Yet at the peak of his career in the late 1500s and early 1600s, Shakespeare was regarded as an entertainer more than anything else. In many ways, he was the George Lucas of his day, and his writing was forced to employ the same pragmatic dialogue that Lucas would later rely on for his Star Wars trilogy.
Chief among these tricks is the subtle art of “tell, don’t show” – and that’s because Shakespeare didn’t have the resources of Industrial Light and Magic to bring his narrative vision to life.
Shakespeare’s plays were performed on makeshift stages by a small troupe of actors, and the bare backdrop of venues like The Globe Theater would have to stand in for locations like the battlefield of Agincourt, or Prospero’s mysterious island. An audience would have no idea where the play they were about to witness took place until the narrator appeared on stage and told them.
“In fair Verona, where we lay our scene…” is one opening, from Romeo and Juliet. With that line, the narrator asks the audience to imagine the actors standing in the warm sunshine of Italy, rather than beneath the overcast clouds of London.
Henry V starts in a similar way, with the narrator beseeching the audience to overlook the “unworthy scaffold” of the stage, questioning whether it can “hold the vasty fields of France” or “cram within this wooden O the very casques that did affright the air at Agincourt?”
He needs the audience to use their imagination to set the stage, and so he tells them what he’s unable to show them; in complete contradiction to a rule of writing perhaps as venerable as Shakespeare himself.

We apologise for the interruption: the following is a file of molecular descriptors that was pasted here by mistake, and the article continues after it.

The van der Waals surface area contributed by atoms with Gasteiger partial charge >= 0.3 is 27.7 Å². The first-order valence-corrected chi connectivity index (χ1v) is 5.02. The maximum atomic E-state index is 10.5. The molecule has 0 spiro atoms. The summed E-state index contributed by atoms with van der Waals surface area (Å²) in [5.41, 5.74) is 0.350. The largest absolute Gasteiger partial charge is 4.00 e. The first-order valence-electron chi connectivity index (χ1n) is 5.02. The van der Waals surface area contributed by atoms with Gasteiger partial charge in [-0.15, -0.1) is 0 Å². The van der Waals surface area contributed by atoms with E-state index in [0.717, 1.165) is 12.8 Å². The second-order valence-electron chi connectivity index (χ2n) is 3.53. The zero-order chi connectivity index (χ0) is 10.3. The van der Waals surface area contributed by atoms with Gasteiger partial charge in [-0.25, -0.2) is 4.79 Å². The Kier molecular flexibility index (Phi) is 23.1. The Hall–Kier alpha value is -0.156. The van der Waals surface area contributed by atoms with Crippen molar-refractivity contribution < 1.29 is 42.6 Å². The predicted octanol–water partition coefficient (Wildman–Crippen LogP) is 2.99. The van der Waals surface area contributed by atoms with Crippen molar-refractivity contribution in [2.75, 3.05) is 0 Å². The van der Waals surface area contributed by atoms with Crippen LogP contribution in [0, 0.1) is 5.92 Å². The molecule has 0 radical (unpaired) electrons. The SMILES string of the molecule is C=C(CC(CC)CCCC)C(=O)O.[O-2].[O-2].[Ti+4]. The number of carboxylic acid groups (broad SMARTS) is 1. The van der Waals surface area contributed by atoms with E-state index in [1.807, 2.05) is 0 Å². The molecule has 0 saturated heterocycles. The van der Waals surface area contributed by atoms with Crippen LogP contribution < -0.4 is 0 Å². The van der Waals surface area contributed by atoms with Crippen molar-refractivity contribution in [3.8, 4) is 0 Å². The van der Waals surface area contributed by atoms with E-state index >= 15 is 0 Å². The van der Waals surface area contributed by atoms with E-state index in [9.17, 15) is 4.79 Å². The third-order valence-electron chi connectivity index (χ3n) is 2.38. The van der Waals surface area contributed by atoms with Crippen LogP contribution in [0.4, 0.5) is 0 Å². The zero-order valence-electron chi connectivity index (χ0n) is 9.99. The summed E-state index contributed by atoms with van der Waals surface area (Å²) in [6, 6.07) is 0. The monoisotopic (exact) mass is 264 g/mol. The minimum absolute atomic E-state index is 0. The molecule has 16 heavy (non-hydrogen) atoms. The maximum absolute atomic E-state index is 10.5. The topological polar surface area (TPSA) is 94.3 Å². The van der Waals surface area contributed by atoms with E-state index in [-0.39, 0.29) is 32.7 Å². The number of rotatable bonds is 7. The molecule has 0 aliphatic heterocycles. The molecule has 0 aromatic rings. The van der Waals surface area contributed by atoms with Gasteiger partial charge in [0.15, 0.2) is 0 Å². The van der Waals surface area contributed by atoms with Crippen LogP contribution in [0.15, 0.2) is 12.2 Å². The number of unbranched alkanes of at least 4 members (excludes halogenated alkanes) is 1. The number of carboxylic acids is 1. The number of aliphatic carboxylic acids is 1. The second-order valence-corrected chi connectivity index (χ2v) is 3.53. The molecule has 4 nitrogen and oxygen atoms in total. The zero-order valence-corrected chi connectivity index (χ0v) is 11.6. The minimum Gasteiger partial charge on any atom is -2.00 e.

But since it’s Shakespeare breaking this rule, perhaps you can too. Or, at least, that’s what George Lucas figured.
Using Dialogue to Set The Scene
As writers, we’re not faced with the same obstacles as Shakespeare or George Lucas. We don’t need Industrial Light and Magic to bring our space battles to life, and we’re not limited to the “wooden O” of the Globe Theater.
However, Shakespeare advised us that “brevity is the soul of wit” and often we want to set a scene without having to write reams of description. One way in which we can do this is by employing the “tell, don’t show” trick and painting the scene through lines of dialogue.
Instead of opening a scene by describing two characters in a swimming pool, for example, you could open with a line of dialogue: “The pool’s not normally this cold, is it?”
Or two characters in a car, with one asking: “How much further is it to Salisbury? I feel like we’ve been driving for hours.”
With a few words of “tell, don’t show” you can set a scene for a reader much more effectively than you could do through description alone, and it’s normally a much more engaging start for a story.
Writing was developed for communication, after all – and dialogue like this can communicate a lot in just a few words. It’s a very powerful tool in the hands of the right craftsman, and that’s what writing ultimately is: a craft.
So, when you’re next opening a scene, or struggling to paint a narrative picture that description falls short on, try out the “tell, not show” method. It’s surprisingly effective, even if it is counterintuitive – and while other authors might not like the idea of breaking one of the oldest rules of writing, if it was good enough for Shakespeare and Goerge Lucas, perhaps it’ll also be good enough for you.